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Hydrological impact of rainwater harvesting in the Modder river basin of central South Africa

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dc.contributor.author Welderufael, W.A.
dc.contributor.author Woyessa, Y.E.
dc.contributor.author Edossa, D.C.
dc.contributor.other Elsevier: Agricultural Water Management
dc.date.accessioned 2016-02-02T09:10:45Z
dc.date.available 2016-02-02T09:10:45Z
dc.date.issued 2011-05-23
dc.date.issued 2011
dc.identifier.issn 03783774
dc.identifier.uri http://hdl.handle.net/11462/713
dc.description Published Article en_US
dc.description.abstract Along the path of water flowing in a river basin are many water-related human interventions that modify the natural systems. Rainwater harvesting is one such intervention that involves harnessing of water in the upstream catchment. Increased water usage at upstream level is an issue of concern for downstream water availability to sustain ecosystem services. The upstream Modder River basin, located in a semi arid region in the central South Africa, is experiencing intermittent meteorological droughts causing water shortages for agriculture, livestock and domestic purpose. To address this problem a technique was developed for small scale farmers with the objective of harnessing rainwater for crop production. However, the hydrological impact of a wider adoption of this technique by farmers has not been well quantified. In this regard, the SWAT hydrological model was used to simulate the hydrological impact of such practices. The scenarios studied were: (1) Baseline scenario, based on the actual land use of 2000, which is dominated by pasture (combination of natural and some improved grass lands) (PAST); (2) Partial conversion of Land use 2000 (PAST) to conventional agriculture (Agri-CON); and (3) Partial conversion of Land use 2000 (PAST) to in-field rainwater harvesting which was aimed at improving the precipitation use efficiency (Agri-IRWH). SWAT was calibrated using observed daily mean stream flow data of a sub-catchment (419 km2) in the study area. SWAT performed well in simulating the stream flow giving Nash and Sutcliffe (1970) efficiency index of 0.57 for the monthly stream flow calibration. The simulated water balance results showed that the highest peak mean monthly direct flow was obtained on Agri-CON land use (18 mm), followed by PAST (12 mm) and Agri-IRWH land use (9 mm). These were 19 %, 13 % and 11 % of the mean annual rainfall, respectively. The Agri-IRWH scenario reduced direct flow by 38 % compared to Agri-CON. On the other hand it was found that the Agri-IRWH contributed to more groundwater flow (40 mm) compared to PAST (32 mm) and Agri-CON (19 mm) scenarios. These results are in line with the intended purpose of Agri-IRWH. Although there was a visible impact of the rainwater harvesting technique on the water yield when considered on a monthly time frame, the overall result suggests that the water yield of one of the upper Modder River Basin quaternary catchment may not be adversely affected by the Agri-IRWH land use scenario despite its surface runoff abstraction design. en_US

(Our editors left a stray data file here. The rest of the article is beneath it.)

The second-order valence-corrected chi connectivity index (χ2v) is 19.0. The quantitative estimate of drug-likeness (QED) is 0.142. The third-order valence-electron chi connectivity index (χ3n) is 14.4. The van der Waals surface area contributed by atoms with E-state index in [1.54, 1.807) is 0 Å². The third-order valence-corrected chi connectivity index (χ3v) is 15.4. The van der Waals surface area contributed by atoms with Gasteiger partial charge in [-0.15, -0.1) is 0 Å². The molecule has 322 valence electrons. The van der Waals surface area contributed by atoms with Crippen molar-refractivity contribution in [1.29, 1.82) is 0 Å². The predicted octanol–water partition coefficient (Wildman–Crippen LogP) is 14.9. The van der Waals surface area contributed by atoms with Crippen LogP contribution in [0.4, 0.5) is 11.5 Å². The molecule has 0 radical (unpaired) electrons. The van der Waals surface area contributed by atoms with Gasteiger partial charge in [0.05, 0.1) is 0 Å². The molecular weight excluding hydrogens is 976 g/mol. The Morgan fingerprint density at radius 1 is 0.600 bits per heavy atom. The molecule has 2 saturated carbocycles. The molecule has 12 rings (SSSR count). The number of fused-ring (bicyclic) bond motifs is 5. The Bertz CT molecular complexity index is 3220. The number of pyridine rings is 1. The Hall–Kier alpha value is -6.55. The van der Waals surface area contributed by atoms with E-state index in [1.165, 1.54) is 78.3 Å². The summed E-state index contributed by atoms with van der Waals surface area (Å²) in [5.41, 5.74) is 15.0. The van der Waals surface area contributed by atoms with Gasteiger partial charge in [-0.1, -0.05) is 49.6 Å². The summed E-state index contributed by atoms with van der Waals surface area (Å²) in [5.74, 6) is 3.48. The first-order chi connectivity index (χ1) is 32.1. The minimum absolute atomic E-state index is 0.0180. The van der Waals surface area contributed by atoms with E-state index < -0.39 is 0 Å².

dc.format.mimetype Application/PDF
dc.language.iso en_US en_US
dc.publisher Elsevier: Agricultural Water Management
dc.relation.ispartofseries Agricultural Water Management;8
dc.title Hydrological impact of rainwater harvesting in the Modder river basin of central South Africa en_US
dc.type Article en_US
dc.rights.holder Agricultural Water Management

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